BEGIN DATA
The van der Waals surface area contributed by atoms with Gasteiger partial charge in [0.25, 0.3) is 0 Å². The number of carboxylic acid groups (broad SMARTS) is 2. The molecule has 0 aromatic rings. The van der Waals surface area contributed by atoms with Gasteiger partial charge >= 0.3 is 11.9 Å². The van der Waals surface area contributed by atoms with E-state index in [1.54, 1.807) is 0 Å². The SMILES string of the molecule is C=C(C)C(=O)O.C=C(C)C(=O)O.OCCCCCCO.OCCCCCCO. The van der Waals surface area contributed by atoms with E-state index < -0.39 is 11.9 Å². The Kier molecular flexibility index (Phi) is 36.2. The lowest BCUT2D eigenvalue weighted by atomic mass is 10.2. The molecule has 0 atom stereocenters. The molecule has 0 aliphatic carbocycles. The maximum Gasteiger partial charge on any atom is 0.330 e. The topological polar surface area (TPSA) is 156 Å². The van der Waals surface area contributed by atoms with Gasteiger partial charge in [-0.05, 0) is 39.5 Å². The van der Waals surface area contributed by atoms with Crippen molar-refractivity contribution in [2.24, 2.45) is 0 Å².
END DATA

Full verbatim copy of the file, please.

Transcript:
The van der Waals surface area contributed by atoms with Gasteiger partial charge in [0.25, 0.3) is 0 Å². The number of carboxylic acid groups (broad SMARTS) is 2. The molecule has 0 aromatic rings. The van der Waals surface area contributed by atoms with Gasteiger partial charge >= 0.3 is 11.9 Å². The van der Waals surface area contributed by atoms with E-state index in [1.54, 1.807) is 0 Å². The SMILES string of the molecule is C=C(C)C(=O)O.C=C(C)C(=O)O.OCCCCCCO.OCCCCCCO. The van der Waals surface area contributed by atoms with E-state index < -0.39 is 11.9 Å². The Kier molecular flexibility index (Phi) is 36.2. The lowest BCUT2D eigenvalue weighted by atomic mass is 10.2. The molecule has 0 atom stereocenters. The molecule has 0 aliphatic carbocycles. The maximum Gasteiger partial charge on any atom is 0.330 e. The topological polar surface area (TPSA) is 156 Å². The van der Waals surface area contributed by atoms with Gasteiger partial charge in [-0.05, 0) is 39.5 Å². The van der Waals surface area contributed by atoms with Crippen molar-refractivity contribution in [2.24, 2.45) is 0 Å².